U.S. Sen. Sherrod Brown (D-OH) visited a Columbus steel foundry today to call on U.S. House Speaker John Boehner to schedule a vote on his legislation that punishes China for cheating trade laws. Brown met with workers and toured Columbus Castings. He was joined by CEO Rick Ruebusch, who discussed how his company--a manufacturer of undercarriage components for rail cars and a variety of heavy-duty industrial components--is facing the prospect of Chinese companies selling unfairly underpriced, low-grade products in the United States. Columbus Castings is the largest single-site steel foundry in North America, and has been a fixture on the Ohio manufacturing landscape for 110 years.
"The manufacturing industry in central Ohio and across our state is bouncing back, but challenges remain--and that's why we can't turn a blind eye when countries like China cheat trade laws. Our workers and business can compete with anyone when we ensure a level playing field -- and that includes addressing China's currency manipulation," Brown said. "My bill that punishes China when it cheats has broad bipartisan support in both the House and the Senate, but it has languished in the U.S. House for almost a year. Our workers and businesses can't wait any longer for action."
Last month, Brown led 21 senators on a letter calling for U.S. House Speaker John Boehner to bring to the floor for a vote the Currency Exchange Rate Oversight Reform Act, which passed the Senate in 2011 and represents the biggest bipartisan jobs bill passed that year. Despite clearing the Senate by a margin of 63 to 35, the legislation has languished in the U.S. House for almost a year. Nearly 260 current members of the U.S. House, including 80 Republicans, voted for similar legislation in 2010.
Pressure is also building in Ohio for action on China's currency manipulation, with Ohio House Minority Leader Armond Budish and Assistant Minority Leader Matt Szollosi recently sending a letter--signed by members of the Ohio House of Representatives--to Speaker Boehner urging congressional action on the Currency Exchange Rate Oversight Reform Act. The letter follows a bipartisan, unanimously-passed Ohio House resolution urging President Obama and Congress to cite China as a currency manipulator.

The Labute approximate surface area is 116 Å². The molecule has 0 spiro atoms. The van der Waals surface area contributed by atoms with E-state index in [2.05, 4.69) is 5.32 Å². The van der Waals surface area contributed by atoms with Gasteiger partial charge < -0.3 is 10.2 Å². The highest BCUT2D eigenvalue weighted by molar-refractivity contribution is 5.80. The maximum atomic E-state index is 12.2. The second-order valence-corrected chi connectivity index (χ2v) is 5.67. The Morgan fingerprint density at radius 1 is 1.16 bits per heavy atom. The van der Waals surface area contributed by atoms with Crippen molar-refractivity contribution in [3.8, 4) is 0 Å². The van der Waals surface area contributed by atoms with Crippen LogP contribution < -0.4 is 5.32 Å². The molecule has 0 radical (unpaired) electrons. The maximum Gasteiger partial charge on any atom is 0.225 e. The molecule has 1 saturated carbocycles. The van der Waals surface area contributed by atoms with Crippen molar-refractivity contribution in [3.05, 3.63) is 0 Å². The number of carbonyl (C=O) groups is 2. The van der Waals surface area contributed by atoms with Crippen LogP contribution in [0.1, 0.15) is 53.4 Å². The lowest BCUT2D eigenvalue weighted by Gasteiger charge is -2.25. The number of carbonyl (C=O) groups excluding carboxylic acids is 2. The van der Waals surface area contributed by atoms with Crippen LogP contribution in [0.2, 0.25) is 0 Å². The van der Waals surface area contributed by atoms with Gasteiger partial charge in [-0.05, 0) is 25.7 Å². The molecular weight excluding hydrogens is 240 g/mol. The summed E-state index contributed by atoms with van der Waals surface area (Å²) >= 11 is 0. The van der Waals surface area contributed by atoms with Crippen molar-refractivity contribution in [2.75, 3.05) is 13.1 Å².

New figures were released last month showing the U.S. trade deficit growing to $42 billion in July, up 0.2 percent from June. According to the U.S. Commerce Department, the trade deficit with China grew to $29.4 billion, an increase of 7.2 percent; imports from China rose 5.6 percent.
According to a recent report released by the Economic Policy Institute (EPI), the trade deficit with China cost Ohio 95,500 jobs between 2001 and 2011. As a whole, the U.S. lost more than 2.7 million jobs as a result of the U.S.-China trade deficit, of which 2.1 million--more than 75 percent--were in manufacturing. These lost manufacturing jobs account for more than half of all U.S. manufacturing jobs lost or displaced between 2001 and 2011, according to the report. In June 2011, EPI released a report showing that addressing Chinese currency manipulation could support the creation of 2.25 million American jobs.